It’s been a busy weekend for buyers and sellers alike on eBay with thousands of deals over the Black Friday and Cyber Monday weekend marking the start of the Christmas shopping season. Having been tracking eBay’s Black Friday deals, it’s been an eye opener to see just how many of the listings on eBay deals fail to meet the eBay Picture Standards.
The eBay Picture Standards are pretty clear, as set out in the eBay Picture Policy. Sellers are not allowed to add borders, additional text, artwork or marketing to pictures and this includes not adding watermarks. Images should be a minimum of 500 pixels on the longest side but ideally a 1600 pixels square image is desirable.
For and against graffiti on eBay images
There are a myriad of reasons why the eBay Picture Standards make sense, not least of which because in theory it should help sales and it means you can reuse the same images on other marketplaces and across the web. It also assists artificial intelligence to compare images for image search which means your listings are more likely to be surfaced in search. More importantly from eBay’s perspective, as they start to roll out their new catalogue to more categories they need a hero image for each set of compressed listings and they can’t use images if they have graffiti on them.
The problem, as sellers well know, is that some marketing messages in images result in a significant uplift in sales. Today, it’s nigh on impossible to search eBay for UK sellers with UK stock (or even Chinese sellers who actually have stock in the UK and aren’t blatantly telling lies and shipping from China). Having a ‘UK Seller’ badge on images makes a huge difference in some categories giving buyers confidence that they are actually buying from someone who has stock in the UK. The other big advantage of decorations on images is that it stops other sellers from stealing your beautiful images and using them on their listings saving them time and money.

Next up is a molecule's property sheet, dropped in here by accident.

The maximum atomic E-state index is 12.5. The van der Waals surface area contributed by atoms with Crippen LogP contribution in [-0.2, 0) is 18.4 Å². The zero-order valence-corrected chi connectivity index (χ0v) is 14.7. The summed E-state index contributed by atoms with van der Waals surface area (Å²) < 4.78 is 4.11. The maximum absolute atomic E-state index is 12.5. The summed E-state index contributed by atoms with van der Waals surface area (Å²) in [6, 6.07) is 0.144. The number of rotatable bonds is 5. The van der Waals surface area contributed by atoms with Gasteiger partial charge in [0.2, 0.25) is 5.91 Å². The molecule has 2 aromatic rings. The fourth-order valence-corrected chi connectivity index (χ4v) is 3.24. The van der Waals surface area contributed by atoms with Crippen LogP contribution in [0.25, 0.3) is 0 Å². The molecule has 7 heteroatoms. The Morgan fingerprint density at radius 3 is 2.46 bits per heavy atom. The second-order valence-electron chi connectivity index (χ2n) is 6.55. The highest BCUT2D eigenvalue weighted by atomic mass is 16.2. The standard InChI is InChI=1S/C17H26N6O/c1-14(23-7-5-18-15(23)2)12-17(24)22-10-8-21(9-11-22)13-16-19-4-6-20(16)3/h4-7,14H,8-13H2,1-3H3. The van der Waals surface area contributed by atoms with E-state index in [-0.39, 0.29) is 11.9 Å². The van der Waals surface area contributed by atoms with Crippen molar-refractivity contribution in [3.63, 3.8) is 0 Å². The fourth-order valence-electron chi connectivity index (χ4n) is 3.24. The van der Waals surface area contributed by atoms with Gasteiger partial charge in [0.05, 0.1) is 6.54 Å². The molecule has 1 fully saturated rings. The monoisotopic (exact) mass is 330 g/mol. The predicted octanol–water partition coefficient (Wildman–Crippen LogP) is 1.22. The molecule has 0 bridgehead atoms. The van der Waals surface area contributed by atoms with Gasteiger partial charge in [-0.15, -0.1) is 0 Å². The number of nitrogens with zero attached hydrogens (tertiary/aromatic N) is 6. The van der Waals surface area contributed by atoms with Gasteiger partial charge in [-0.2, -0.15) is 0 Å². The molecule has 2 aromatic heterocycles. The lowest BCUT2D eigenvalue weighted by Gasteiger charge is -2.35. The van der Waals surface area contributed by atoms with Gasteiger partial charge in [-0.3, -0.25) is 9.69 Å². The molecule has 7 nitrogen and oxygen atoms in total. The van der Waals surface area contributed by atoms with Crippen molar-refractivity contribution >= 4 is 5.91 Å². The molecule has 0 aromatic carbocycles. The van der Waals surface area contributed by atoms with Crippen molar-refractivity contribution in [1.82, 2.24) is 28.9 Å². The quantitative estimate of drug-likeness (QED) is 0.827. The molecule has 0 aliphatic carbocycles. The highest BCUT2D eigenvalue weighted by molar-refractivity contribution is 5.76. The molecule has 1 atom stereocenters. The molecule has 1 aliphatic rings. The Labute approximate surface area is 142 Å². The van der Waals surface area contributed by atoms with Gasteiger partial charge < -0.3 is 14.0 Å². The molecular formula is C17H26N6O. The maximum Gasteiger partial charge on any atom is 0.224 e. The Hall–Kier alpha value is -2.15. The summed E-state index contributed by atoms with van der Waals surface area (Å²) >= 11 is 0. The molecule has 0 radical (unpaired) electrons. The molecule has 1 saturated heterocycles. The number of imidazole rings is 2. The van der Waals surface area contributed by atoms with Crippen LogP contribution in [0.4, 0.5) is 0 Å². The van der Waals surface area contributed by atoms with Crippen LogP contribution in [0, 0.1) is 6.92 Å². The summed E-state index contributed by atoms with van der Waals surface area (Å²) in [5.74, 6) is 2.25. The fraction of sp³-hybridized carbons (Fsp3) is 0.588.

In reality, the arguments for and against decorations and marketing messages on images should be irrelevant. There are eBay Picture Standards so, for the playing field to be level, they should be enforced for all sellers and that appears to be the problem. eBay have never really enforced their image standards which benefits those breaking the eBay Picture Standards and disadvantages those who obey the rules.
Graffiti on eBay Deals images
This brings me back to the Black Friday Cyber Monday weekend eBay deals – anyone who’s perused the deals over the past few days might be surprised to see just how many listings eBay allow onto their deals program that blatantly break the eBay Picture Standards.
eBay even went so far as to highlight one small business on the prestigious Picadilly lights on Cyber Monday. Fantastic news for the small business that was promoted, but sadly even they have been seduced by graffiti and the listing that was so heavily promoted breaks eBay Picture Standards.
Surely eBay’s flagship listings promoted to millions of buyers and massively increasing the exposure of participating sellers should comply with at least the basics of fair play and following eBay’s rules? Why does eBay promote such a high proportion of listings that break their own picture standards?